All We Need, an Exhibition on Human Needs, Resources and Fairness


Photo © Armand Turpel

In the obsolete Halle des Soufflantes (Blower Building), a 5000 m2 industrial site dating back to the early 20th century in Esch, a city in southern Luxembourg, we went on an unusual and astonishing journey through the exhibition All We Need. Almost as large as its younger sister ‘Tate Modern’ in London, the Halle des Soufflantes has been left in its original state, displaying machines and turbines from the iron-and-steel works. Apart from the unique setting, the exhibition carries strong messages about what our fundamental needs are. They say basic needs are the same everywhere but people are satisfying them in different ways in different places. The exhibition analyses how northern countries tent to achieve happiness through consumption of products and their affects on the rights of other people on the planet. It also illustrates that when saturation is reached, the quality of life goes down.

ALL WE NEED explores the world as a global market through the human efforts to dream, imagine and live a happy life. The exhibition shows, in particular through the fair trade example, alternatives in consumption and life styles. It provides reflections and proposals for action on the essential questions touching the future of mankind: which are our fundamental needs, and how can we satisfy them without endangering neither the survival of our planet, nor human rights?

When entering one of the two gigantic naves, you find yourself on a 3m high sandy beach, looking out on the sea (made from old plastic bottles), listening to a conservation between a fisherman and a tourist at a harbour on the west coast of Europe. It’s ‘The Anecdote Concerning the Lowering of Productivity’ by Heinrich Böll (1963) and the first of 10 stations of the exhibition, labelled Relax.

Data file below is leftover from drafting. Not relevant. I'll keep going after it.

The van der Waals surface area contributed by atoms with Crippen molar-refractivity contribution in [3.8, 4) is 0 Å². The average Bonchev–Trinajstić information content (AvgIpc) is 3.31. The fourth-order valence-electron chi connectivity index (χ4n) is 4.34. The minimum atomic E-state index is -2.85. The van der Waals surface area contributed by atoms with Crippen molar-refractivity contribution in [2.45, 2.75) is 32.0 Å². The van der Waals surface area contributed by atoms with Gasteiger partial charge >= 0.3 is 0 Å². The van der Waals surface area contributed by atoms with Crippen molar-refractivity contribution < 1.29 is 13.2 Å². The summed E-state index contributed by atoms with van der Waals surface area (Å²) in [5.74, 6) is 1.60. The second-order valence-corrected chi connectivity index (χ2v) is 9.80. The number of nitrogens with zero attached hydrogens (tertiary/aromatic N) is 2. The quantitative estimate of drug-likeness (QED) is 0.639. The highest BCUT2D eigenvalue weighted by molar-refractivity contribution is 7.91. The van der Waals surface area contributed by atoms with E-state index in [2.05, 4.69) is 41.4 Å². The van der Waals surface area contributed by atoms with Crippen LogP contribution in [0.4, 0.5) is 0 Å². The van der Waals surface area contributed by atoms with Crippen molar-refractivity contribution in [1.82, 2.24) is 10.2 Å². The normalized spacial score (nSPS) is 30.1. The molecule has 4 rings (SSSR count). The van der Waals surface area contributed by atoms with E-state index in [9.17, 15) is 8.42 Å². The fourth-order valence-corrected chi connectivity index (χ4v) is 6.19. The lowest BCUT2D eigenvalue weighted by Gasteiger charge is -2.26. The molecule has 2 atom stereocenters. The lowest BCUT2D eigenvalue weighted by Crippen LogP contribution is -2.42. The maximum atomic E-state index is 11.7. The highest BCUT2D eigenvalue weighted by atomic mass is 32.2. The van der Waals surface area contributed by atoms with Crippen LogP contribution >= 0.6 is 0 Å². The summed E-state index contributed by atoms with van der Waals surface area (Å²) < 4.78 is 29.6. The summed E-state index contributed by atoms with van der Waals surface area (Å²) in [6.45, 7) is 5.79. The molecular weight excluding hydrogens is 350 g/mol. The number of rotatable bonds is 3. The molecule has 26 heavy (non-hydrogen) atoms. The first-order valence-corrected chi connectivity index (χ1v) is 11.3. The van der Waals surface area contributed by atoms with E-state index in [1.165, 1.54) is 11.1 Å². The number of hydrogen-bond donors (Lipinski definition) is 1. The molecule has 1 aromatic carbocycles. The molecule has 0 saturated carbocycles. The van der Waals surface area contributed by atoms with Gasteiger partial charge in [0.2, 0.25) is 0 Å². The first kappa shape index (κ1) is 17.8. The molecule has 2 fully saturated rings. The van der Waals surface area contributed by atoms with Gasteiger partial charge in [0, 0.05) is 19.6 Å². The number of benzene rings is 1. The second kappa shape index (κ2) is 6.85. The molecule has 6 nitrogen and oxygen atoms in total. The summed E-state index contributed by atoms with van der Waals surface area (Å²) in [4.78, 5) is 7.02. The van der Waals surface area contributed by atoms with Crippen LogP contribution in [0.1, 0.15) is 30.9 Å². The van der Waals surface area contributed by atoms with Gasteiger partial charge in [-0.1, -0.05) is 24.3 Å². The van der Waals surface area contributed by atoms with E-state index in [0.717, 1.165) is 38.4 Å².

Other stations are classified under the theme of Survival, Choose, Love, Help, Belong, Understand, Create, Dream and Stand Up!, each one linked to one of the basic categories of needs identified by the Chilean economist Manfred Max-Neef.

Station 4 for example expresses Love but also raises awareness about issues such as working conditions of greenhouse workers who grow roses or the subject of blood diamonds.

Another station which really impressed us was the one about Understanding, using heaps of rice to make information visible (see photo). Each grain of rice represents one human being. Stan’s Café, a British performance group, ‘play with it and thus statistic connections about distribution, accessibility and possession of knowledge are made sensuously understandable and tangible’. Illustrated facts like for example the amount of people living on less than 1$ per day, of people who watched certain football games or who bought the first Beetle single were shown as rice piles while the Beatles themselves were represented with 4 rice grains.

The last station called Stand Up! offers tips (in the form of post cards) as to how to start making a change either in your private life, in civil society or politically. Check out the messages here. The show finishes with a big twisting tunnel slide which takes you right back on the ground to calculate your ecological footprint. What you are left with is a number of alternative ideas to lead a fairer and more ethical life and the awareness that we only have one Earth.

The exhibition, which forms part of Luxembourg and Greater Region European Captial of Culture 2007, is open until October 28th 2007 in Luxembourg, Halle Des Soufflantes, Esch-Belval. Thanks Neckel for the tip! For photos and videos about the exhibition, go to Flash007 ::All We Need

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